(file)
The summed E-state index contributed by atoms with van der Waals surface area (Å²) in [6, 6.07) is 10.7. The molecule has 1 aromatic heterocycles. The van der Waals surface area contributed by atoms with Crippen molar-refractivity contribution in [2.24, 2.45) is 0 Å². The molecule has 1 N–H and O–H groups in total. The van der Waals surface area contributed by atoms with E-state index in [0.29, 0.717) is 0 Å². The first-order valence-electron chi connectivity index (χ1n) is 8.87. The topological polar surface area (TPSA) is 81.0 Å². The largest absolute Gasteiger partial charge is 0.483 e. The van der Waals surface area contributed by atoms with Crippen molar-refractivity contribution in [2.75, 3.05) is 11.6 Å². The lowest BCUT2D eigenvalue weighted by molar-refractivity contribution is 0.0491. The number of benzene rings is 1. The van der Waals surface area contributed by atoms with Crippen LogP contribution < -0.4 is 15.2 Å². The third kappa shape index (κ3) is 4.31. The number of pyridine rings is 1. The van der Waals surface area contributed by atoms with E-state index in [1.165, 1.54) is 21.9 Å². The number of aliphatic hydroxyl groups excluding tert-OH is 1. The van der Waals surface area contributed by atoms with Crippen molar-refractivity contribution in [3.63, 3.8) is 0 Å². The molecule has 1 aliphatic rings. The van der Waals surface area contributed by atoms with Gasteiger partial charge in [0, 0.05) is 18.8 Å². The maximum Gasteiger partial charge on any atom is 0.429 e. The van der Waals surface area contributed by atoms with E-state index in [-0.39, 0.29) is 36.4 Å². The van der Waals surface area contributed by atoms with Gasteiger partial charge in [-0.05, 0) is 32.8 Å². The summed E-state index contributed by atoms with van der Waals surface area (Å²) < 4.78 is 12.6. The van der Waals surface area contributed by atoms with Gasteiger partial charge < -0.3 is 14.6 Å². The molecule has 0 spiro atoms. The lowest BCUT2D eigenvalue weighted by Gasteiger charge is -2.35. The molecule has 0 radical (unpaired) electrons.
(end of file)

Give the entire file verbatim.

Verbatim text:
The summed E-state index contributed by atoms with van der Waals surface area (Å²) in [6, 6.07) is 10.7. The molecule has 1 aromatic heterocycles. The van der Waals surface area contributed by atoms with Crippen molar-refractivity contribution in [2.24, 2.45) is 0 Å². The molecule has 1 N–H and O–H groups in total. The van der Waals surface area contributed by atoms with E-state index in [0.29, 0.717) is 0 Å². The first-order valence-electron chi connectivity index (χ1n) is 8.87. The topological polar surface area (TPSA) is 81.0 Å². The largest absolute Gasteiger partial charge is 0.483 e. The van der Waals surface area contributed by atoms with Crippen molar-refractivity contribution in [2.75, 3.05) is 11.6 Å². The lowest BCUT2D eigenvalue weighted by molar-refractivity contribution is 0.0491. The number of benzene rings is 1. The van der Waals surface area contributed by atoms with Crippen LogP contribution < -0.4 is 15.2 Å². The third kappa shape index (κ3) is 4.31. The number of pyridine rings is 1. The van der Waals surface area contributed by atoms with E-state index in [1.165, 1.54) is 21.9 Å². The number of aliphatic hydroxyl groups excluding tert-OH is 1. The van der Waals surface area contributed by atoms with Crippen molar-refractivity contribution in [3.63, 3.8) is 0 Å². The molecule has 1 aliphatic rings. The van der Waals surface area contributed by atoms with Gasteiger partial charge in [0, 0.05) is 18.8 Å². The maximum Gasteiger partial charge on any atom is 0.429 e. The van der Waals surface area contributed by atoms with E-state index in [-0.39, 0.29) is 36.4 Å². The van der Waals surface area contributed by atoms with Gasteiger partial charge in [-0.05, 0) is 32.8 Å². The summed E-state index contributed by atoms with van der Waals surface area (Å²) < 4.78 is 12.6. The van der Waals surface area contributed by atoms with Gasteiger partial charge < -0.3 is 14.6 Å². The molecule has 0 spiro atoms. The lowest BCUT2D eigenvalue weighted by Gasteiger charge is -2.35. The molecule has 0 radical (unpaired) electrons.